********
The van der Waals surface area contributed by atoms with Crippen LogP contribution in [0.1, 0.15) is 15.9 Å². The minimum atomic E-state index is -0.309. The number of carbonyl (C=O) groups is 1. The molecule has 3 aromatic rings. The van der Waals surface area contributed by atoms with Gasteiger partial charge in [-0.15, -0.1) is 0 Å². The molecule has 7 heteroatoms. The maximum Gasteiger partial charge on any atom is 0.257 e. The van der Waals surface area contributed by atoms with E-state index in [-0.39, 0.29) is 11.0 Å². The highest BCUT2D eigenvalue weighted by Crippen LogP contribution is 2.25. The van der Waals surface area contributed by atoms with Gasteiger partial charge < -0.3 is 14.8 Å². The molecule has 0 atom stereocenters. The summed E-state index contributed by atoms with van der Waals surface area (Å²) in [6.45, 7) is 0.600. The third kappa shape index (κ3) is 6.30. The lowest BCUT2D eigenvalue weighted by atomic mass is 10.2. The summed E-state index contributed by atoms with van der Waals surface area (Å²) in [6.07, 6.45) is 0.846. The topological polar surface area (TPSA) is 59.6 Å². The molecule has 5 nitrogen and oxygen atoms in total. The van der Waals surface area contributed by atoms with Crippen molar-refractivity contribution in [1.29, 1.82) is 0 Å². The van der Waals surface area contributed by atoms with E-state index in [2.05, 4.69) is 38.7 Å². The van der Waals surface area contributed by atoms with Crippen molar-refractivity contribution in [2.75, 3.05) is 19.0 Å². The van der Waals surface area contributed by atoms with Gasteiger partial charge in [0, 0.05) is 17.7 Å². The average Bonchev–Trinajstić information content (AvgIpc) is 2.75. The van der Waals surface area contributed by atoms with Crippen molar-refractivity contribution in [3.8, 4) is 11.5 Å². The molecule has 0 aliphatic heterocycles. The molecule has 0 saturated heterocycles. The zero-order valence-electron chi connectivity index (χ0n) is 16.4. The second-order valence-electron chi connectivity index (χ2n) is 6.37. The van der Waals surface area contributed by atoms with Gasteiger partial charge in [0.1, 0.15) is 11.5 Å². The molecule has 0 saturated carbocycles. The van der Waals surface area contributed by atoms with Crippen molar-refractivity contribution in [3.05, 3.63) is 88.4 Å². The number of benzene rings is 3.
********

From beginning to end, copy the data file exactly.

The van der Waals surface area contributed by atoms with Crippen LogP contribution in [0.1, 0.15) is 15.9 Å². The minimum atomic E-state index is -0.309. The number of carbonyl (C=O) groups is 1. The molecule has 3 aromatic rings. The van der Waals surface area contributed by atoms with Gasteiger partial charge in [-0.15, -0.1) is 0 Å². The molecule has 7 heteroatoms. The maximum Gasteiger partial charge on any atom is 0.257 e. The van der Waals surface area contributed by atoms with E-state index in [-0.39, 0.29) is 11.0 Å². The highest BCUT2D eigenvalue weighted by Crippen LogP contribution is 2.25. The van der Waals surface area contributed by atoms with Gasteiger partial charge < -0.3 is 14.8 Å². The molecule has 0 atom stereocenters. The summed E-state index contributed by atoms with van der Waals surface area (Å²) in [6.45, 7) is 0.600. The third kappa shape index (κ3) is 6.30. The lowest BCUT2D eigenvalue weighted by atomic mass is 10.2. The summed E-state index contributed by atoms with van der Waals surface area (Å²) in [6.07, 6.45) is 0.846. The topological polar surface area (TPSA) is 59.6 Å². The molecule has 5 nitrogen and oxygen atoms in total. The van der Waals surface area contributed by atoms with Crippen molar-refractivity contribution in [1.29, 1.82) is 0 Å². The van der Waals surface area contributed by atoms with E-state index in [2.05, 4.69) is 38.7 Å². The van der Waals surface area contributed by atoms with Crippen molar-refractivity contribution in [2.75, 3.05) is 19.0 Å². The van der Waals surface area contributed by atoms with Gasteiger partial charge in [0, 0.05) is 17.7 Å². The average Bonchev–Trinajstić information content (AvgIpc) is 2.75. The van der Waals surface area contributed by atoms with Crippen molar-refractivity contribution in [3.8, 4) is 11.5 Å². The molecule has 0 aliphatic heterocycles. The molecule has 0 saturated heterocycles. The zero-order valence-electron chi connectivity index (χ0n) is 16.4. The second-order valence-electron chi connectivity index (χ2n) is 6.37. The van der Waals surface area contributed by atoms with Gasteiger partial charge in [0.1, 0.15) is 11.5 Å². The molecule has 0 saturated carbocycles. The van der Waals surface area contributed by atoms with Crippen molar-refractivity contribution in [3.05, 3.63) is 88.4 Å². The number of benzene rings is 3.